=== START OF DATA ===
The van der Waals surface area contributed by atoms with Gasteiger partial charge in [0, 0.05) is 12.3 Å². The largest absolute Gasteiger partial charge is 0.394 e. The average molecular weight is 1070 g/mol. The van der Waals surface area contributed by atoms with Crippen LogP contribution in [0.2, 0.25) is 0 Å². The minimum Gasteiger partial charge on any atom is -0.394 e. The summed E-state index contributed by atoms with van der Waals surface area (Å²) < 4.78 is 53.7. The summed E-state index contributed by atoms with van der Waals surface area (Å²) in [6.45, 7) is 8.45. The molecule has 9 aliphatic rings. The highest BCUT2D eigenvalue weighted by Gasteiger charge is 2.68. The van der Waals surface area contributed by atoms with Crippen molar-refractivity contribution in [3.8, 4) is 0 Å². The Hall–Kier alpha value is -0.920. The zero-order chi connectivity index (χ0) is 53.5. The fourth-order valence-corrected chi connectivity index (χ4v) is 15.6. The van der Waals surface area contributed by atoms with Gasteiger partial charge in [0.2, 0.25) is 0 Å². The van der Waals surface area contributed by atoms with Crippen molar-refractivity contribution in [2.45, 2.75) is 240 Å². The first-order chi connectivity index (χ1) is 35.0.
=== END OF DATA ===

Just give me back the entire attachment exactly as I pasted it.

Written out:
The van der Waals surface area contributed by atoms with Gasteiger partial charge in [0, 0.05) is 12.3 Å². The largest absolute Gasteiger partial charge is 0.394 e. The average molecular weight is 1070 g/mol. The van der Waals surface area contributed by atoms with Crippen LogP contribution in [0.2, 0.25) is 0 Å². The minimum Gasteiger partial charge on any atom is -0.394 e. The summed E-state index contributed by atoms with van der Waals surface area (Å²) < 4.78 is 53.7. The summed E-state index contributed by atoms with van der Waals surface area (Å²) in [6.45, 7) is 8.45. The molecule has 9 aliphatic rings. The highest BCUT2D eigenvalue weighted by Gasteiger charge is 2.68. The van der Waals surface area contributed by atoms with Crippen molar-refractivity contribution in [3.8, 4) is 0 Å². The Hall–Kier alpha value is -0.920. The zero-order chi connectivity index (χ0) is 53.5. The fourth-order valence-corrected chi connectivity index (χ4v) is 15.6. The van der Waals surface area contributed by atoms with Gasteiger partial charge in [0.2, 0.25) is 0 Å². The van der Waals surface area contributed by atoms with Crippen molar-refractivity contribution in [2.45, 2.75) is 240 Å². The first-order chi connectivity index (χ1) is 35.0.